Tom McNeal's Far Far Away, the consensus best book of the year so far here at Little Shop, is here.
Using Jacob Grimm as the narrator, Far Far Away tells a modern day tale of a fifteen-year-old through the voice of both a (mostly) wise and knowledgeable old man. There is so, so much to recommend. The writing is superb. It has a great sense of place. One learns much about the Grimm brothers and a smattering of northern European history. There’s the achingly difficult navigation of a first love, a mystery, friendship, unmitigated evil, baking, and, of course, fairy tales. (And it has a cool cover!)
How good is Far Far Away? Dave guarantees it! Buy it from us. Save the receipt. If you’re not very, very happy, we’ll buy it back.
Praise for Far Far Away
Rarely does Dave fall this hard for a book, but he’s fallen clear off the bus. ... This is perhaps the finest children’s novel since Neil Gaiman’s The Graveyard Book. For ages 11 through adult.
- Little Shop of Stories website
Friends, prepare to be ruined by Far Far Away by Tom McNeal, an utterly stunning novel that is destined to become a classic for all ages. As timeless as the fairy tales that inspired it, Far Far Away will worm its way into the hearts of readers young and old.
- Sara, Novel Novice blog
I've already stated that I came to love the characters. Why? They're all uniquely written, as if McNeal knew these people in real life and decided they needed a story of their own. They're likable, kind, care for others, but they're also mischievous and flawed, just like the best of us. Even McNeal's secondary characters are well fleshed out, and many of them get their moment in the spotlight, which I think is generous writing on the part of the author.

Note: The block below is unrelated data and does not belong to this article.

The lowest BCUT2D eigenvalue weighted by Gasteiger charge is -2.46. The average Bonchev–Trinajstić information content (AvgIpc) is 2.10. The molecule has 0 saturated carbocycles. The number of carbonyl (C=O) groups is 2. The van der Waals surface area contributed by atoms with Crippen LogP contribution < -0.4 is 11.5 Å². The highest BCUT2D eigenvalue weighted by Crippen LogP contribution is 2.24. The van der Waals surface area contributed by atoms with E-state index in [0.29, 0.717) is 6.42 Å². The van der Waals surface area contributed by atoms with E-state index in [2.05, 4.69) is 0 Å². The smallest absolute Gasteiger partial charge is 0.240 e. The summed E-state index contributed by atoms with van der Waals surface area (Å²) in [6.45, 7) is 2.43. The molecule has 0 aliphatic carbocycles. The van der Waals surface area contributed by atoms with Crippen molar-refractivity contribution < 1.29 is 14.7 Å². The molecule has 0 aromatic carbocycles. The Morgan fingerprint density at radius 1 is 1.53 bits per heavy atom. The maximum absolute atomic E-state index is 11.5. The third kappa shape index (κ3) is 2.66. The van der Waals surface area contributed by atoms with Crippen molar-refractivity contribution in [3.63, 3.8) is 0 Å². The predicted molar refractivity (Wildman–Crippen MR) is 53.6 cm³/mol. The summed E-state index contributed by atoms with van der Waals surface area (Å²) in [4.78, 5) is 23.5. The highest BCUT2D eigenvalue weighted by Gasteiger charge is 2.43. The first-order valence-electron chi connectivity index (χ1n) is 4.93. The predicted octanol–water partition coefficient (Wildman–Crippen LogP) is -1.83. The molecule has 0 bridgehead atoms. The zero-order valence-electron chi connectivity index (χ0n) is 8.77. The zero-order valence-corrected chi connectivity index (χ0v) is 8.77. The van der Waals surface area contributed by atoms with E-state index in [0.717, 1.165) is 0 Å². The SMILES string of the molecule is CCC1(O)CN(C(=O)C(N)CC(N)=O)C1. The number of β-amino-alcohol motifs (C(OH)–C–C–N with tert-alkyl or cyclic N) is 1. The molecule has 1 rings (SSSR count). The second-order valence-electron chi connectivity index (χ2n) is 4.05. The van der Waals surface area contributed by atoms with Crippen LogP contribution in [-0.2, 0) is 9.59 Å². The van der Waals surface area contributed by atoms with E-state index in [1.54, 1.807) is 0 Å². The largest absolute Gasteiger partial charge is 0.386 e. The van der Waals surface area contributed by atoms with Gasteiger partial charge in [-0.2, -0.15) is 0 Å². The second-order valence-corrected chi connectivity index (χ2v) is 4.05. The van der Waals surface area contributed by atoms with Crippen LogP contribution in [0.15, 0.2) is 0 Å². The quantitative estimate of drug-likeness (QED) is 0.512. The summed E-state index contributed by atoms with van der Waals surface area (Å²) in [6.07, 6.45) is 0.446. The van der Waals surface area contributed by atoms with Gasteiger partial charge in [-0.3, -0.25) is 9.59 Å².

- Erin York, author, editor, and book reviewer blog
A very unique read, sort of spooky, definitely creepy as it goes on. With one notable exception, the characters are-not-quite Grimm characters, but nearly. The book is filled with Grimm tropes and you think the author is going to take you in somewhat predictable fairy-tale directions and he doesn’t. McNeal really knows how to make food sound really scrumptious and also various characters twinkly and fun until…they are not. It probably would have given me nightmares as a kid. That is, I was the sort of kid who always freaked out around clowns and there is a character in this book that reinforces just why they freaked me out. Can’t say more without spoilage.
- Alice, Educating Alice blog
Disquieting. STRANGE…but in a good way. It is full of magical realism, dark happenings, references to history and fairy tales, and reflective passages. It doesn’t rush; rather, it ambles along and unfolds its unique story in its own winding way. The style isn’t necessarily for every reader, but I thought it really worked to serve the story and found it quite charming.
- Lauren, the Raucous Librarian blog